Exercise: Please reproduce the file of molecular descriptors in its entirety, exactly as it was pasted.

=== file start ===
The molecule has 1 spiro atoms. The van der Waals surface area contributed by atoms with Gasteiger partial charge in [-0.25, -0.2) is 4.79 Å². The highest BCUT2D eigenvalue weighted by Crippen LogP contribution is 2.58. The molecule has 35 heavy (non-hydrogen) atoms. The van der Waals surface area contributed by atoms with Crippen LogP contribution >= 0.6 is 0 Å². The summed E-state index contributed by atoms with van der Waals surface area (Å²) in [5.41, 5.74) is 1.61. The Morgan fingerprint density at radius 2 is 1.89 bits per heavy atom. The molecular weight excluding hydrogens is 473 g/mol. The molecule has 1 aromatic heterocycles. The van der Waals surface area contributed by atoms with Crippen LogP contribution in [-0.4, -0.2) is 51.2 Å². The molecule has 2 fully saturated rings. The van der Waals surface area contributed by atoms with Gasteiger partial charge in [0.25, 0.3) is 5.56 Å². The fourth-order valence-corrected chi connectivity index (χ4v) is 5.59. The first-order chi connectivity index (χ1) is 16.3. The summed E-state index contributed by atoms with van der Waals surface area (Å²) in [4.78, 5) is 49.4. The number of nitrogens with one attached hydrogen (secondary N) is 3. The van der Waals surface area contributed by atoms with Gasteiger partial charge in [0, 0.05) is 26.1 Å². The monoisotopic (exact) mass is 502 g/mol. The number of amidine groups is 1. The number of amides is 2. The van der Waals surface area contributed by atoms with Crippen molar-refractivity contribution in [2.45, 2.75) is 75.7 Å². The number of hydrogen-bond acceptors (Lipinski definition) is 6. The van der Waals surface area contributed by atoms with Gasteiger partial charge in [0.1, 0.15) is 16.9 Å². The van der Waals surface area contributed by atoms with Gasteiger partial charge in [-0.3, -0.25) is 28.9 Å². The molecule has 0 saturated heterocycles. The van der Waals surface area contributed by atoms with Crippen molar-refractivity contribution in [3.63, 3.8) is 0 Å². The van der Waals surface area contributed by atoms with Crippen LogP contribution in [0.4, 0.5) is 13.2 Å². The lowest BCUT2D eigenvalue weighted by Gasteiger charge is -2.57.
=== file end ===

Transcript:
The molecule has 1 spiro atoms. The van der Waals surface area contributed by atoms with Gasteiger partial charge in [-0.25, -0.2) is 4.79 Å². The highest BCUT2D eigenvalue weighted by Crippen LogP contribution is 2.58. The molecule has 35 heavy (non-hydrogen) atoms. The van der Waals surface area contributed by atoms with Crippen LogP contribution >= 0.6 is 0 Å². The summed E-state index contributed by atoms with van der Waals surface area (Å²) in [5.41, 5.74) is 1.61. The Morgan fingerprint density at radius 2 is 1.89 bits per heavy atom. The molecular weight excluding hydrogens is 473 g/mol. The molecule has 1 aromatic heterocycles. The van der Waals surface area contributed by atoms with Crippen LogP contribution in [-0.4, -0.2) is 51.2 Å². The molecule has 2 fully saturated rings. The van der Waals surface area contributed by atoms with Gasteiger partial charge in [0.25, 0.3) is 5.56 Å². The fourth-order valence-corrected chi connectivity index (χ4v) is 5.59. The first-order chi connectivity index (χ1) is 16.3. The summed E-state index contributed by atoms with van der Waals surface area (Å²) in [4.78, 5) is 49.4. The number of nitrogens with one attached hydrogen (secondary N) is 3. The van der Waals surface area contributed by atoms with Gasteiger partial charge in [0, 0.05) is 26.1 Å². The monoisotopic (exact) mass is 502 g/mol. The number of amidine groups is 1. The number of amides is 2. The van der Waals surface area contributed by atoms with Crippen molar-refractivity contribution in [2.45, 2.75) is 75.7 Å². The number of hydrogen-bond acceptors (Lipinski definition) is 6. The van der Waals surface area contributed by atoms with Gasteiger partial charge in [0.1, 0.15) is 16.9 Å². The van der Waals surface area contributed by atoms with Gasteiger partial charge in [-0.3, -0.25) is 28.9 Å². The molecule has 0 saturated heterocycles. The van der Waals surface area contributed by atoms with Crippen molar-refractivity contribution in [3.63, 3.8) is 0 Å². The van der Waals surface area contributed by atoms with Crippen LogP contribution in [0.4, 0.5) is 13.2 Å². The lowest BCUT2D eigenvalue weighted by Gasteiger charge is -2.57.